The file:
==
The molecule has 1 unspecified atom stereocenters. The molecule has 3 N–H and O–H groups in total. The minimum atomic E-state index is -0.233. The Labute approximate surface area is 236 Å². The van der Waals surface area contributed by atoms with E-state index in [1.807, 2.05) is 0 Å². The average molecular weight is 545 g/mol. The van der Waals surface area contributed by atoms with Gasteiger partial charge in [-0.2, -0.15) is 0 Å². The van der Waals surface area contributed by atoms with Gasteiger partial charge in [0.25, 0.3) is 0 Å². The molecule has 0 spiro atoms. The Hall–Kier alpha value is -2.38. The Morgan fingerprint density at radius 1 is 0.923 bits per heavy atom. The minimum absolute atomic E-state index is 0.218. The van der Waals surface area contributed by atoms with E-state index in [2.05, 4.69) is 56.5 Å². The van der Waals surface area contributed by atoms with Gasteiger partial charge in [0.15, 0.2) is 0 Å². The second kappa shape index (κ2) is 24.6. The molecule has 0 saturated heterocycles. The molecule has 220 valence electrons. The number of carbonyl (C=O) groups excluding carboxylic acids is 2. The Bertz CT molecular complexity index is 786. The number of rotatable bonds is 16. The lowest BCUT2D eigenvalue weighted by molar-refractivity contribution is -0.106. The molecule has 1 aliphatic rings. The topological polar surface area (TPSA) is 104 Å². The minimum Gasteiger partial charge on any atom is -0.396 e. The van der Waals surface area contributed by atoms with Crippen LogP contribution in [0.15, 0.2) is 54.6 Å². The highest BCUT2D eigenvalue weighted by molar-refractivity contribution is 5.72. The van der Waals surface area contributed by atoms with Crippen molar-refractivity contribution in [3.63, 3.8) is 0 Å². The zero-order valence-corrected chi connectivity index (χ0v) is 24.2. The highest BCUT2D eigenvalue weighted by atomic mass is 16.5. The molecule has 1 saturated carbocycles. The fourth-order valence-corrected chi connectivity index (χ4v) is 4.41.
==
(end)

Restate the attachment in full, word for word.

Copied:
The molecule has 1 unspecified atom stereocenters. The molecule has 3 N–H and O–H groups in total. The minimum atomic E-state index is -0.233. The Labute approximate surface area is 236 Å². The van der Waals surface area contributed by atoms with E-state index in [1.807, 2.05) is 0 Å². The average molecular weight is 545 g/mol. The van der Waals surface area contributed by atoms with Gasteiger partial charge in [-0.2, -0.15) is 0 Å². The van der Waals surface area contributed by atoms with Gasteiger partial charge in [0.25, 0.3) is 0 Å². The molecule has 0 spiro atoms. The Hall–Kier alpha value is -2.38. The Morgan fingerprint density at radius 1 is 0.923 bits per heavy atom. The minimum absolute atomic E-state index is 0.218. The van der Waals surface area contributed by atoms with E-state index in [2.05, 4.69) is 56.5 Å². The van der Waals surface area contributed by atoms with Gasteiger partial charge in [0.15, 0.2) is 0 Å². The second kappa shape index (κ2) is 24.6. The molecule has 0 saturated heterocycles. The molecule has 220 valence electrons. The number of carbonyl (C=O) groups excluding carboxylic acids is 2. The Bertz CT molecular complexity index is 786. The number of rotatable bonds is 16. The lowest BCUT2D eigenvalue weighted by molar-refractivity contribution is -0.106. The molecule has 1 aliphatic rings. The topological polar surface area (TPSA) is 104 Å². The minimum Gasteiger partial charge on any atom is -0.396 e. The van der Waals surface area contributed by atoms with Crippen LogP contribution in [0.15, 0.2) is 54.6 Å². The highest BCUT2D eigenvalue weighted by molar-refractivity contribution is 5.72. The van der Waals surface area contributed by atoms with Crippen molar-refractivity contribution in [3.63, 3.8) is 0 Å². The zero-order valence-corrected chi connectivity index (χ0v) is 24.2. The highest BCUT2D eigenvalue weighted by atomic mass is 16.5. The molecule has 1 saturated carbocycles. The fourth-order valence-corrected chi connectivity index (χ4v) is 4.41.